A Russian Foreign Ministry communique yesterday rejected Azerbaijan’s recent complaints and protests about Russian arms transfers to Armenia. Pegged to the Azerbaijani Foreign Ministry’s latest statement on the subject (see the Monitor, February 3), and ignoring Baku’s series of demarches, Russia’s Foreign Ministry asserted: (1) that Russian-Armenian military cooperation is not inimical to Azerbaijan; claims to the contrary are “fictitious;” (2) that Moscow’s offer to have those arms transfers reviewed by a trilateral Russian-Azerbaijani-Armenian commission “has been left unanswered by Baku;” (3) that Russia has not transferred arms to Armenia or Karabakh after President Boris Yeltsin’s 1994 decision to stop arms deliveries to conflict zones; and (4) that modernization of the air defense arsenal of Russian troops in Armenia is covered by general modernization programs of Russia’s armed forces, bilateral agreements on the stationing of Russian troops in Armenia and the CIS joint air defense program (Itar-Tass, February 3). This response omits six considerations, which Azerbaijan’s successive statements had cited.
First, Armenian forces are using Russian-supplied hardware to occupy six ethnically Azeri (though “cleansed”) districts in Azerbaijan beyond Karabakh.
Second, the trilateral commission held a number of meetings in 1997 and 1998 in Moscow with the active participation of Azerbaijan’s First Deputy Prime Minister Abbas Abbasov, who several times prolonged his stay in Moscow in the hope of obtaining some results. The commission’s failure was probably inevitable owing to its vague mandate, which Russia shaped as a precondition to creating the commission, as well as to Russian military and bureaucratic obstructions.
Third, from 1994 to 1997 the Russian military clandestinely transferred at least US$1 billion in arms and ammunition to Armenia, according to the report of Duma Defense Committee Chairman General Lev Rokhlin, which he based on Defense Ministry documents. Rokhlin was assassinated, for as yet unexplained reasons, after publicizing that report. In 1998, Russian arms transfers to Armenia were reliably reported to have taken place overland via Georgia, with the logistical assistance of Russian garrisons in that country, and against the wishes of its government. The Georgians stopped at least one transport, but were unable to seriously interfere with the flow.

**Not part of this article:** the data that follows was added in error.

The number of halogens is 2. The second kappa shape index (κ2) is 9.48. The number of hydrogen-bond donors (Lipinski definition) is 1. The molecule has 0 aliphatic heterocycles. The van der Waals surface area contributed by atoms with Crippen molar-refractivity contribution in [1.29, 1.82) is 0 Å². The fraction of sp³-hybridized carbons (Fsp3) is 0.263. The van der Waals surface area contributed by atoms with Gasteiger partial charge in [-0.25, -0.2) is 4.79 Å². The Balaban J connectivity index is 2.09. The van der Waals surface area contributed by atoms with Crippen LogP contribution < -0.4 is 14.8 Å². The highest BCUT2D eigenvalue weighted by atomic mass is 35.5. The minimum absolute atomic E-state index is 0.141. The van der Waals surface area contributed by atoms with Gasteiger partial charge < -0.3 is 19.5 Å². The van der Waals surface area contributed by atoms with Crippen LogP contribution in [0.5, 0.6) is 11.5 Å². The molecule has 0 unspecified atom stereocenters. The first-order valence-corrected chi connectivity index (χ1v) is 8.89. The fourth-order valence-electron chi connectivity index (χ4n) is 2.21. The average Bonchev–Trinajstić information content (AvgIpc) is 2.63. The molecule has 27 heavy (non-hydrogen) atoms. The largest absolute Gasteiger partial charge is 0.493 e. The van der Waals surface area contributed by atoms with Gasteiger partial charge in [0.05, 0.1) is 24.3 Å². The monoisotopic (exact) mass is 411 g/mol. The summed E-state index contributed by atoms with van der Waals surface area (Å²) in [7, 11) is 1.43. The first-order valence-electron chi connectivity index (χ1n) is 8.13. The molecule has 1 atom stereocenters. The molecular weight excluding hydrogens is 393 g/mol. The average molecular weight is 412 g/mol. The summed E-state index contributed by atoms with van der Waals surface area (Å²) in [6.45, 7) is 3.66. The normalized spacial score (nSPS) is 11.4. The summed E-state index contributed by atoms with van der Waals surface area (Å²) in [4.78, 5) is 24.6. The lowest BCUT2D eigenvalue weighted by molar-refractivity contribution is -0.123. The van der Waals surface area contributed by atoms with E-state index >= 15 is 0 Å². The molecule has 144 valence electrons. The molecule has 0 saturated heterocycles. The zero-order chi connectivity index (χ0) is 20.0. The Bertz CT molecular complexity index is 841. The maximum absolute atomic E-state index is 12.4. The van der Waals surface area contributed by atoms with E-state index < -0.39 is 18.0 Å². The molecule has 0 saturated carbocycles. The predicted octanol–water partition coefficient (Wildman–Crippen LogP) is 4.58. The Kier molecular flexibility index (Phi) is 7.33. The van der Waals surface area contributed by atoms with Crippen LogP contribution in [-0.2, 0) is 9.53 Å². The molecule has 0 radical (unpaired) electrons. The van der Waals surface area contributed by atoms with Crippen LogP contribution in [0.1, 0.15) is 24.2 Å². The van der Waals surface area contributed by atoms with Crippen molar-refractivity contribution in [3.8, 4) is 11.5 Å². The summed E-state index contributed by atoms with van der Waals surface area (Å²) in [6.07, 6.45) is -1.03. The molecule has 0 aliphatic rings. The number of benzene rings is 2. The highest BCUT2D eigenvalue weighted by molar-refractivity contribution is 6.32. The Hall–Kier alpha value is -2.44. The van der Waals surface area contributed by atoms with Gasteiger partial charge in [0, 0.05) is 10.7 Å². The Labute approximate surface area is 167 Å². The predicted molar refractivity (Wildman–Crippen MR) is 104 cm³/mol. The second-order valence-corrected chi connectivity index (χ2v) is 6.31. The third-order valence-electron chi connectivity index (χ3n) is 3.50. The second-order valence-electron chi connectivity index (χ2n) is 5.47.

Fourth, Russia’s military alliance with one party to a regional conflict throws into question its qualifications for the official role of intermediary in that conflict.
Fifth, the arms deliveries, escaping verification, almost certainly broke the ceilings set by the Conventional Forces in Europe (CFE) treaty, creating a fait accompli in advance of any negotiated adaptation of flank quotas.
Sixth, Azerbaijan has pointed out–an observation substantiated by the Turkish position on the CFE treaty–that the accumulation of Russian weaponry in Armenia far exceeds that country’s defense needs and is probably intended as a pressure lever on Turkey. Having lost Azerbaijan, and probably anticipating the loss of Georgia as forward base areas, Moscow increased its military presence in Armenia as a substitute. What Azerbaijan has failed to emphasize is the fact that Russia, exploiting a historic conflict in its own interest, uses Armenia primarily as an instrument, rather than as a genuine ally in this region.
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